|Publication number||US7101666 B2|
|Application number||US 10/231,297|
|Publication date||Sep 5, 2006|
|Filing date||Aug 30, 2002|
|Priority date||Aug 31, 2001|
|Also published as||CA2400543A1, CA2400543C, US20030064401|
|Publication number||10231297, 231297, US 7101666 B2, US 7101666B2, US-B2-7101666, US7101666 B2, US7101666B2|
|Inventors||James Lowery Kennedy, Fabio Macciardi|
|Original Assignee||Centre For Addiction And Mental Health|
|Export Citation||BiBTeX, EndNote, RefMan|
|Patent Citations (33), Non-Patent Citations (16), Referenced by (3), Classifications (13), Legal Events (3)|
|External Links: USPTO, USPTO Assignment, Espacenet|
This application claims the benefit under 35 USC §119(e) from U.S. provisional patent application Ser. No. 60/316,024, filed Aug. 31, 2001.
The present invention relates to methods and kits for determining susceptibility of a patient to mood disorders.
Bipolar Disorder (BP) is a severe psychiatric disease that afflicts about 1% of the general population worldwide (American Psychiatric Association, 1994). BP is characterized by recurrent episodes of mania and depression. Family, adoption and twin studies (Craddock and Jones, 1999) have shown that the disorder has a strong genetic component, and a non-mendelian mode of inheritance with more than one gene involved. (Gershon, 1990; McGuffin and Katz, 1989).
Findings suggest that Brain Derived Neurotrophic Factor (BDNF) plays a major contribution in neuroplasticity, in other words the way that the brain adapts to the environment through various modes of learning. These learning styles and predispositions are involved as a potential long-term mediators in mood stabilization (Smith M A et al, 1995; Nibuya et al., 1999). Animal studies have shown that BDNF is implicated in stress exposure and antidepressant response. Depressive states in animal models show a short and long term decrement in levels of BDNF in the hippocampus (Smith et al., 1995; Nibuya et al., 1995).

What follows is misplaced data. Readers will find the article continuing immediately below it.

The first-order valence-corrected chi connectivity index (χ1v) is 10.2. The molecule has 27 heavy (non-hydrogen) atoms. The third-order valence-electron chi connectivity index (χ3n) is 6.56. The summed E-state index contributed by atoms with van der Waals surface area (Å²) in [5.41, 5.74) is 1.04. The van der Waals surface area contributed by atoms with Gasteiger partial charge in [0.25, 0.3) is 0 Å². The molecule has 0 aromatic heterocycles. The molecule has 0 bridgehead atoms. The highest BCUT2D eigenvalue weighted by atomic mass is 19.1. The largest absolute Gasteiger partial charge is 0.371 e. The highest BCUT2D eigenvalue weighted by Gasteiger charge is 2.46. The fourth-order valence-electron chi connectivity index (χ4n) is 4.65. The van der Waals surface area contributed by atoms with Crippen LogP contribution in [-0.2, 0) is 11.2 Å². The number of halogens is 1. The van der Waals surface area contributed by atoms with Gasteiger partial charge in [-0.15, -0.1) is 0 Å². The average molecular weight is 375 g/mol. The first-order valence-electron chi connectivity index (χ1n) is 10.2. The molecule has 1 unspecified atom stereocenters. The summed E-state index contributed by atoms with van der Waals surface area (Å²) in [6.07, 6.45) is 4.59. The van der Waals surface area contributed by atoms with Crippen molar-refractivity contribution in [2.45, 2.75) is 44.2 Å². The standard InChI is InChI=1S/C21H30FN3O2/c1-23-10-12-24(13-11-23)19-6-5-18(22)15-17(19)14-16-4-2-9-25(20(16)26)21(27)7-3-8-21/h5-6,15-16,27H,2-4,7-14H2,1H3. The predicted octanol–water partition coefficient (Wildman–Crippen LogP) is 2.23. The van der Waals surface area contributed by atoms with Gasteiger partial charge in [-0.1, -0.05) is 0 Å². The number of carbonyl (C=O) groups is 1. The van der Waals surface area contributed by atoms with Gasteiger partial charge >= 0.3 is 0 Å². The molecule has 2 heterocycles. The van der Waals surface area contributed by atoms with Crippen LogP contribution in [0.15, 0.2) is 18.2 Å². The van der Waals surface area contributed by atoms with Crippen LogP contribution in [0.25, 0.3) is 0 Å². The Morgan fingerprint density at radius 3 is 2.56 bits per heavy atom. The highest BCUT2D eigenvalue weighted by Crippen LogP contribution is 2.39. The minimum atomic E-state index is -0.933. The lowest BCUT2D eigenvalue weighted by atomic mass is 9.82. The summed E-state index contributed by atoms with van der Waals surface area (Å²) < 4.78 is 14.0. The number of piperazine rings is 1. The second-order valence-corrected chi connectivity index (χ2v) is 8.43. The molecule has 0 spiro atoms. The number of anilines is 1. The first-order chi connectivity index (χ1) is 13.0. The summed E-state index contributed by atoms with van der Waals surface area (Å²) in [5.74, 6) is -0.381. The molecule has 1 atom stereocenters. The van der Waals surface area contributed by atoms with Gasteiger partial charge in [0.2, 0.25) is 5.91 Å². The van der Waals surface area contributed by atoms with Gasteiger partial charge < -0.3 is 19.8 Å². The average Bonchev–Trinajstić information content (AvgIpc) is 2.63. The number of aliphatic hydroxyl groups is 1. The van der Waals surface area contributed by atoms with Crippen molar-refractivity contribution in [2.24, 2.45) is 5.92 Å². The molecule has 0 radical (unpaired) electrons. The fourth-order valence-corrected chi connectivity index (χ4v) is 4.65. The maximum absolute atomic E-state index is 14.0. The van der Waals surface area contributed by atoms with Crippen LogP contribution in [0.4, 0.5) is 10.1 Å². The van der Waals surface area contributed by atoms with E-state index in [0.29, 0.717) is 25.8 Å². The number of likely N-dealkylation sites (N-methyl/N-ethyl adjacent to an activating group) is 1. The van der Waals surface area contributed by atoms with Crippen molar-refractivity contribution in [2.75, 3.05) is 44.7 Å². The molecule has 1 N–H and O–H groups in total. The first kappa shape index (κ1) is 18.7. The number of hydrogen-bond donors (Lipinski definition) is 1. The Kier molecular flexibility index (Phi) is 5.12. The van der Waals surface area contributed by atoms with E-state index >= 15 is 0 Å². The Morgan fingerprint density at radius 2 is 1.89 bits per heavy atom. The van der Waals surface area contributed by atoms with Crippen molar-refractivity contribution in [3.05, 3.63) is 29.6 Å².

Recent reports indicate that antidepressant treatments including electroconvulsive therapy induce the expression of brain neurotrophins (Post et al; Duman et al; and Vaidya, 1998) suggesting that neurotrophin production in the brain in depressed patients may be deficient. Further evidence for the involvement of neurotrophins and particularly for BDNF in depression, comes from studies in rats. BDNF was reported to promote the function and growth of serotonin- (5-HT) containing neurons in the brain (Mamounas L A, 1995) and infusion of BDNF in the adult rat brain induce sprouting of 5-HT nerve terminals. (Siuciak et al., 1994; 1996). This is of particular relevance because in major depression there is observed a decrease in brain 5-HT turnover in tissue and ventricular fluids. BDNF being lipophobic and a relatively large protein does not cross the blood brain barrier. Therefore, 5-HT receptors, phosphodiesterase inhibition and β-adrenoceptors appear to be implicated in the production of BDNF in some brain areas. (Nibuya et al. 1995, Duman et al, 1997). Given that the principal treatment of depressive states in mood disorders consists of pharmacotherapy with select serotonin reuptake inhibitors (SSRIs), the biological relationship of BDNF to serotonin system development could be considered an important rationale for examination of BDNF as a candidate gene in mood disorders.